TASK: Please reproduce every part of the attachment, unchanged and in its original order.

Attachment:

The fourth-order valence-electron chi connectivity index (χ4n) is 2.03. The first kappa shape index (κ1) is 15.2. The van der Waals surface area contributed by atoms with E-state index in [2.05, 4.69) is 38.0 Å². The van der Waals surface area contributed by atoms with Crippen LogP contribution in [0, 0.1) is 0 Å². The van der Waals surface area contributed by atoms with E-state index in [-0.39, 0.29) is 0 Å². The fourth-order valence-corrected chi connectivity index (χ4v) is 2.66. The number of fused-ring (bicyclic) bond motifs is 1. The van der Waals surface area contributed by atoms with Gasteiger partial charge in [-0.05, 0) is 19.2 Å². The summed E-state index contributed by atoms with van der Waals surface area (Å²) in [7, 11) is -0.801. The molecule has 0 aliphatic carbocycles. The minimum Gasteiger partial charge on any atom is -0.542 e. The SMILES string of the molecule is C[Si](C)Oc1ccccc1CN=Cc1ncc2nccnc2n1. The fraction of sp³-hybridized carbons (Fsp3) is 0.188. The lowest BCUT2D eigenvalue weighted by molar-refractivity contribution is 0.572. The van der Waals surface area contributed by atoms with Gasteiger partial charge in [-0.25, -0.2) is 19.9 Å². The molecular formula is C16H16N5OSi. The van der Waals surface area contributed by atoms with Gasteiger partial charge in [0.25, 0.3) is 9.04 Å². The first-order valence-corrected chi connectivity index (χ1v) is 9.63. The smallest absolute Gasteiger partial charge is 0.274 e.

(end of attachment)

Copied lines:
The fourth-order valence-electron chi connectivity index (χ4n) is 2.03. The first kappa shape index (κ1) is 15.2. The van der Waals surface area contributed by atoms with E-state index in [2.05, 4.69) is 38.0 Å². The van der Waals surface area contributed by atoms with Crippen LogP contribution in [0, 0.1) is 0 Å². The van der Waals surface area contributed by atoms with E-state index in [-0.39, 0.29) is 0 Å². The fourth-order valence-corrected chi connectivity index (χ4v) is 2.66. The number of fused-ring (bicyclic) bond motifs is 1. The van der Waals surface area contributed by atoms with Gasteiger partial charge in [-0.05, 0) is 19.2 Å². The summed E-state index contributed by atoms with van der Waals surface area (Å²) in [7, 11) is -0.801. The molecule has 0 aliphatic carbocycles. The minimum Gasteiger partial charge on any atom is -0.542 e. The SMILES string of the molecule is C[Si](C)Oc1ccccc1CN=Cc1ncc2nccnc2n1. The fraction of sp³-hybridized carbons (Fsp3) is 0.188. The lowest BCUT2D eigenvalue weighted by molar-refractivity contribution is 0.572. The van der Waals surface area contributed by atoms with Gasteiger partial charge in [-0.25, -0.2) is 19.9 Å². The molecular formula is C16H16N5OSi. The van der Waals surface area contributed by atoms with Gasteiger partial charge in [0.25, 0.3) is 9.04 Å². The first-order valence-corrected chi connectivity index (χ1v) is 9.63. The smallest absolute Gasteiger partial charge is 0.274 e.